The internet isn’t as dangerous as people think, and teachers should let students use social networks at school.
That’s the surprising new recommendation from the National School Boards Association — a not-for-profit organization representing 95,000 school board members — in a new study funded by Microsoft, News Corporation, and Verizon.
It warns that many fears about the internet are just overblown. “School district leaders seem to believe that negative experiences with social networking are more common than students and parents report,” the study reports. For example, more than half the districts think sharing personal information has been “a significant problem” in their schools — “yet only 3% of students say they’ve ever given out their email addresses, instant messaging screen names or other personal information to strangers.”
In fact, the Association and resesearchers at Grunwald Associates LLC surveyed 1,277 students online (between the ages of 9 and 17) — along with 1,039 parents, and 250 school district leaders “who make decisions on internet policy.” And the students reported big differences from the adults’ concerns. Only 20% said they’d seen “inappropriate” pictures on social networking sites in the last 3 months. (And only 11% of parents concur, even for the last 6 months.) Only 18% of the students said they’d seen “inappropriate” language, and just 7% reported they’d been “cyberbullied,” or asked about their personal identity on a social networking site.
Furthermore, the numbers got even smaller when the students were asked about more worrisome situations. Only 4% of the students said they’d ever had an online conversation that made them uncomfortable, and only 2% said an online stranger tried to meet them in person. In fact, after surveying 1,277 students, the researchers found exactly one who reported they’d actually met a person from the internet without their parents’ permission — and described this as “0.08 percent of all students.”
“Only a minority of students has had any kind of negative experience with social networking in the last three months,” the study concludes. “Even fewer parents report that their children have had a negative experience over a longer 6-month period.”
The researchers concluded that the vast majority of students “seem to be living by the online safety behaviors they learn at home and at school.” Many students even reported that they were using the social networks to discuss their schoolwork or other education-related topics.
Yet fear of safety for children continues to haunt policy — both at school boards and the national level. (In May, a Senate resolution was co-sponsored by Barack Obama and Joe Lieberman highlighting how dangerous they thought the internet could be.) The National School Boards Association found strict controls had taken hold at most schools over student internet access.
- 84% of school districts have rules against online chatting in school
- 81% have rules against instant messaging in school
- 62% prohibit blogging or participating in online discussion boards at school.
- 60% prohibit sending and receiving email in school
- 52% prohibit any social networking sites in school
“Students and parents report fewer recent or current problems, such as cyberstalking, cyberbullying and unwelcome personal encounters than school fears and policies seem to imply,” the study notes.
In light of these findings, they’re recommending that school districts may want to “explore ways in which they could use social networking for educational purposes” — and reconsider some of their fears. It won’t be the first time educators have feared a new technology, the study warns. “Many schools initially banned or restricted Internet use, only to ease up when the educational value of the Internet became clear. The same is likely to be the case with social networking.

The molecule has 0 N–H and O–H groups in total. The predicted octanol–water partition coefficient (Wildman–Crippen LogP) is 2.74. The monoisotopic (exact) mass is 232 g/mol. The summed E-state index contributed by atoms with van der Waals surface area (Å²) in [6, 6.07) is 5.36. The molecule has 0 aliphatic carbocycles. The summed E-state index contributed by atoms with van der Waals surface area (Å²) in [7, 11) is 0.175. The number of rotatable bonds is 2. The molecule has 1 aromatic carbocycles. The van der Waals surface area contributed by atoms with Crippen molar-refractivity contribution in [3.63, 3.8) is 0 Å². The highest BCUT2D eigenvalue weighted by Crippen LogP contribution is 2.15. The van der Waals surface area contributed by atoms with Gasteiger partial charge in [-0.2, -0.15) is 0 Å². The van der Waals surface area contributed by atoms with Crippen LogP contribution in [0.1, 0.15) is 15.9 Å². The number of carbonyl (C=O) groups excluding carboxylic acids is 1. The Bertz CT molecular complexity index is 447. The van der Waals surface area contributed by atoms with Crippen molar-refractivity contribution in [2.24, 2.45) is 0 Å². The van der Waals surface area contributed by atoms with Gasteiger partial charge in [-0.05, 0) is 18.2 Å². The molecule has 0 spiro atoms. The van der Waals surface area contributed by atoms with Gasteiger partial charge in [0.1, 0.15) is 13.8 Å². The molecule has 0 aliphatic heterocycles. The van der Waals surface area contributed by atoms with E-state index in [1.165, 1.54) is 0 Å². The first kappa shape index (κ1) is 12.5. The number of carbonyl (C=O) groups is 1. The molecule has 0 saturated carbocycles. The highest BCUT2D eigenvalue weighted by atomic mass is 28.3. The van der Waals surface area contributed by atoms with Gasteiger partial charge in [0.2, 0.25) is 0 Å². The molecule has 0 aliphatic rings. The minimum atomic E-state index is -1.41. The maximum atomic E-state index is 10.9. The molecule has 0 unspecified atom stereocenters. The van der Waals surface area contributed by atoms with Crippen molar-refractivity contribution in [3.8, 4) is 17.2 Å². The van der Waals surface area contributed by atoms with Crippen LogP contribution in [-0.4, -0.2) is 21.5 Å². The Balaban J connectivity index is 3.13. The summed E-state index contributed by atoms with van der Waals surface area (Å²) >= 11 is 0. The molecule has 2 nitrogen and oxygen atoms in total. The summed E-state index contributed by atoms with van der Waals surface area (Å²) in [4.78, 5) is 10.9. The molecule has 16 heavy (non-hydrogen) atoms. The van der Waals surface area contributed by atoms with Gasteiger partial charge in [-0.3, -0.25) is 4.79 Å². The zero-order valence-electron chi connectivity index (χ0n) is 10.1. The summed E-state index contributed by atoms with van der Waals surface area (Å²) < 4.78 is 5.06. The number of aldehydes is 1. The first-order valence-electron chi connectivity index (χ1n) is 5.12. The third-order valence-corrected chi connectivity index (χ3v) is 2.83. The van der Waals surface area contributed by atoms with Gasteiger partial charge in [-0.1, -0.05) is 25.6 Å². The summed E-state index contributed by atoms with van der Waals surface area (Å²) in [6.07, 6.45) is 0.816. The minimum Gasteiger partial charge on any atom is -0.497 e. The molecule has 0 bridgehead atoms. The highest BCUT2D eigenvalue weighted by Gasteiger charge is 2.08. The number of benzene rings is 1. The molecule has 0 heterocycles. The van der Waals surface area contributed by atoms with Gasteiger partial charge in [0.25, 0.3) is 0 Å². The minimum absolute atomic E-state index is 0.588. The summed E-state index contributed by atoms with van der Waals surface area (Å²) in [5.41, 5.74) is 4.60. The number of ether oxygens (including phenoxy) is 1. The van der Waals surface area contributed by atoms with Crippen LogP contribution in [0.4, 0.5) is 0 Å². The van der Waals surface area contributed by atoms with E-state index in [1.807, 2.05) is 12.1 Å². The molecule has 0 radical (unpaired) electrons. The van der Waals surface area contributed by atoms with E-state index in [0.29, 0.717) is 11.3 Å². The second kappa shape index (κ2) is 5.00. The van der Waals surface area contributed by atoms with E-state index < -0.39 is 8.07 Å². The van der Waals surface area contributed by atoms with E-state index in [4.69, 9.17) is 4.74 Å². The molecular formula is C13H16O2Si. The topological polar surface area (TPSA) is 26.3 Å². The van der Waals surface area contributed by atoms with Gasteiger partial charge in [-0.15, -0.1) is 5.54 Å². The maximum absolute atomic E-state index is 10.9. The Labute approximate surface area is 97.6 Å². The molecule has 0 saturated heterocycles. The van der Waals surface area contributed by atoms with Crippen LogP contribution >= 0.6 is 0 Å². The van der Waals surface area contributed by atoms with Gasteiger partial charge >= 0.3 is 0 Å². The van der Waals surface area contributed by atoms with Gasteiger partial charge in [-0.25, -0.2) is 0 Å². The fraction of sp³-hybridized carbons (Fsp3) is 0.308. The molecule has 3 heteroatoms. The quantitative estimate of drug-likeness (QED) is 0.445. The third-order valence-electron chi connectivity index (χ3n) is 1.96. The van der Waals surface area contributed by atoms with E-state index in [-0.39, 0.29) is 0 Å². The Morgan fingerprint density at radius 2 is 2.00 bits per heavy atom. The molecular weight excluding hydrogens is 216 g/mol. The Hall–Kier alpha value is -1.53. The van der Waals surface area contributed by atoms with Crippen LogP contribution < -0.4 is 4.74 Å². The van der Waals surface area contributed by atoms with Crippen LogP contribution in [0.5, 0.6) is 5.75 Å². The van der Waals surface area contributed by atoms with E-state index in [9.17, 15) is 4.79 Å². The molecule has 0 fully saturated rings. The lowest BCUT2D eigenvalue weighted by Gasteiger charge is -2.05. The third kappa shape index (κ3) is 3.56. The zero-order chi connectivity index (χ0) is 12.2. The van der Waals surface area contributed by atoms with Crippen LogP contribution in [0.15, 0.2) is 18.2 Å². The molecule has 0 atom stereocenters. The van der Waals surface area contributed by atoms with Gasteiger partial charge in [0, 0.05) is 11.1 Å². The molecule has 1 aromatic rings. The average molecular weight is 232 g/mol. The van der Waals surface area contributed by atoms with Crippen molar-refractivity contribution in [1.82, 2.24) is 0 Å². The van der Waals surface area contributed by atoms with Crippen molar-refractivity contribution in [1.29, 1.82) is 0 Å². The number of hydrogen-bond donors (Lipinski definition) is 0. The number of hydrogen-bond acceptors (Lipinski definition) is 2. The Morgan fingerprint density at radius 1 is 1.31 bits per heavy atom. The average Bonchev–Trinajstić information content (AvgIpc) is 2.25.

“Safety policies remain important, as does teaching students about online safety and responsible online expression — but student may learn these lessons better while they’re actually using social networking tools.”
Social networking may be advantageous to students — and there could already be a double standard at work. 37% of districts say at least 90% of their staff are participating in online communites of their own — related to education — and 59% of districts said that at least half were participating. “These findings indicate that educators find value in social networking,” the study notes, “and suggest that many already are comfortable and knowledgeable enough to use social networking for educational purposes with their students.”
In fact, 76% of parents expect social networking will improve their children’s reading and writing skills, or help them express themselves more clearly, according to the study, and parents and communities “expect schools to take advantage of potentially powerful educational tools, including new technology.”
“Clearly both district leaders and parents are open to believing that social networking could be such a tool — as long as there are reasonable parameters of use in place. Moreover, social networking is increasingly used as a communications and collaboration tool of choice in business and higher education. As such, it would be wise for schools, whose responsibility it is to prepare students to transition to adult life with the skills they need to succeed in both arenas, to reckon with it.”Ultimately what’s holding them back is a fear of the unknown, the report suggests. It urges school board members to explore social networks, for one simple reason.
“Many adults, including school board members, are like fish out of water when it comes to this new online lifestyle.”
This article originally appeared in Tech.Blorge.com on August 7, 2007.